Now that we have a private key, let's sign our token. The token will consist of a header and a payload. The header and payload should not contain secrets. The payload has some common claims or nodes that will help define: * iss - Who issued the token * aud - Who should be receiving the token * exp - DateTime that the token will expire - UnixTime * iat - DateTime that the token was issued - UnixTime * jti - JSON token identifier - unique identifier * sub - Subject of the token The payload may have custom nodes that should be considered non secret information: * tenant - custom claim to identify a tenant for this request that may be used for whitelisting The header has specific claims or nodes required that helps the receiver of the token to validate the token. * alg - algorithm * typ - token type * kid - key identifier * jku - url to the public key
const jwtPayload = { iss: "https://from.app.com", aud: "https://to.api.com", exp: Math.round(Date.now() / 1000 + 300), iat: Math.round(Date.now() / 1000), jti: uuid(), tenant: "mytenant" } const jwtHeader = { alg: "ES256", typ: "JWT", kid, jku: "https://www.exampleapp.com/.well-known/jwks.json" } JSON.stringify(jwtPayload, null, 2);
Now that we have the payload, header, and private key, we are ready to sign and create a JsonWebToken. Let's use the ES256 algorithm to securely sign the token.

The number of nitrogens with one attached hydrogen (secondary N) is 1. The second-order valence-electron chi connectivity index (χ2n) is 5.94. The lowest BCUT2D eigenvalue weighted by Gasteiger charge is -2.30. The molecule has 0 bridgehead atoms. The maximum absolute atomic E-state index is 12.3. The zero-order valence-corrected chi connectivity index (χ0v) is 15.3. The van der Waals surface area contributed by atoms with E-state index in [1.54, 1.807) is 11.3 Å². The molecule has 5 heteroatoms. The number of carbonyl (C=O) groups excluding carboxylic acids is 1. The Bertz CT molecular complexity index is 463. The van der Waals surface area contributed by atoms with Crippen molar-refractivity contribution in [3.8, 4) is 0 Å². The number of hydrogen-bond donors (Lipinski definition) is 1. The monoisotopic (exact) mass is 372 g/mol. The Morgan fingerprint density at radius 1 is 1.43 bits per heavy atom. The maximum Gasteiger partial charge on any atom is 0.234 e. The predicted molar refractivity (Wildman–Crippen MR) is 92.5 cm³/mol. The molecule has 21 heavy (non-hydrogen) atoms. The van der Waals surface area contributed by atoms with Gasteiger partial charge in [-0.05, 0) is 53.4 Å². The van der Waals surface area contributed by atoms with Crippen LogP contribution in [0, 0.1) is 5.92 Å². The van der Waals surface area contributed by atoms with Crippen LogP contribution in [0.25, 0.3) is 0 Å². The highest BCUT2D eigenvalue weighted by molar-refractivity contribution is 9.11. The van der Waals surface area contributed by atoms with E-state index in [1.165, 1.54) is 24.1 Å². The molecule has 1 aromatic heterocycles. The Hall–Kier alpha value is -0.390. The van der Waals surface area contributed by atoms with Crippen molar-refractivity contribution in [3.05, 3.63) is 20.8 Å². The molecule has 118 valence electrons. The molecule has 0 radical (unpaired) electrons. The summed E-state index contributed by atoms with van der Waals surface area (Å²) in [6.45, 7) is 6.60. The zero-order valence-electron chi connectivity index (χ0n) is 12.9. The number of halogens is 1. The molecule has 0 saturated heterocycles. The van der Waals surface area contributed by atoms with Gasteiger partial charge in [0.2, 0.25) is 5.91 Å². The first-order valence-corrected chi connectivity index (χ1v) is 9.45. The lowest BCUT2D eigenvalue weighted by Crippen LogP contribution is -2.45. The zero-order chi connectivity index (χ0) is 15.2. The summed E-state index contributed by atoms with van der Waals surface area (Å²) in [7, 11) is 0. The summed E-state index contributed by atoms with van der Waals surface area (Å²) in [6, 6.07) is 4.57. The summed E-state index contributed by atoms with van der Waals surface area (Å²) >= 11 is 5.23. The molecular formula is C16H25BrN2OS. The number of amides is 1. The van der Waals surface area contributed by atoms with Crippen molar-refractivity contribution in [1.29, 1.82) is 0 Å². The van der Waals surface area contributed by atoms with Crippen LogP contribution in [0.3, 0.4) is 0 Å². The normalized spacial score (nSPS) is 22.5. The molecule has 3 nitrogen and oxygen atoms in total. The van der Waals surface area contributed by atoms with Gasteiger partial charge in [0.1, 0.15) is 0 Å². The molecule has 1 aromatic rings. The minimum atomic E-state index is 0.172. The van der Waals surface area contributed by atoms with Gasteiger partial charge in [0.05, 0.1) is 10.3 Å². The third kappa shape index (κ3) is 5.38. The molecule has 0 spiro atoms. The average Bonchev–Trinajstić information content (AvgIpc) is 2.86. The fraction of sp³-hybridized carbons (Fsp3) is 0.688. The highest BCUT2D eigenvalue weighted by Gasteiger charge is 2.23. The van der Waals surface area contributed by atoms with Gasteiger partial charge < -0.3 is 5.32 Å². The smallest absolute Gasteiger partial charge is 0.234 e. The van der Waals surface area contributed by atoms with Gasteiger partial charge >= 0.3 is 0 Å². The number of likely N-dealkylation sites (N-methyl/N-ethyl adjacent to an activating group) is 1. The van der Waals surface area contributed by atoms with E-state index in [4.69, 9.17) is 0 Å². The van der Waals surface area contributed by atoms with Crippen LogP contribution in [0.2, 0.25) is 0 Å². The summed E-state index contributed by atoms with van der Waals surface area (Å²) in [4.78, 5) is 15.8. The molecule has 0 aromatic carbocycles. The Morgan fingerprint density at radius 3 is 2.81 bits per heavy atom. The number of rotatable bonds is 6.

const jwt = require('jsonwebtoken') const token = jwt.sign(jwtPayload, pem, { header: jwtHeader})
Now that we have our token, we are ready send it to our audience. The audience in return will need to verify the token. To verify the token the audience will use the public key, which can be access within a publically available JSON Web Keyset resource served from an url endpoint such as {base_url}/.well-known/jwks.json. Below is an example of how you might serve the public key in a JSON Web Key Set in an express server.
const express = require('express') const app = express() /* This endpoint can be included in the jwt header so that the service can locate the public key to validate the token. */ app.get('/.well-known/jwks.json', (req, res) => { res.send([publicJwk]) }) /* This is a simple endpoint to show a link to the jwks public key file */ app.get('/', (req, res) => res.send(` <!doctype html> <html> <head> <title>ES256 Token Example</title> </head> <body> <h1>ES256 Token Example</h1> <a href="/.well-known/jwks.json">Click here to see jwks.json</a> </body> </html> `)) app.listen(3000)
Or you can use jwt.io and the public key to validate the token.
` <div style="height: 200px"> <a href="https://jwt.io/?value=${token}" target="_blank">Open JWT.IO</a> </div> `
const publicPem = jwk2pem(publicJwk)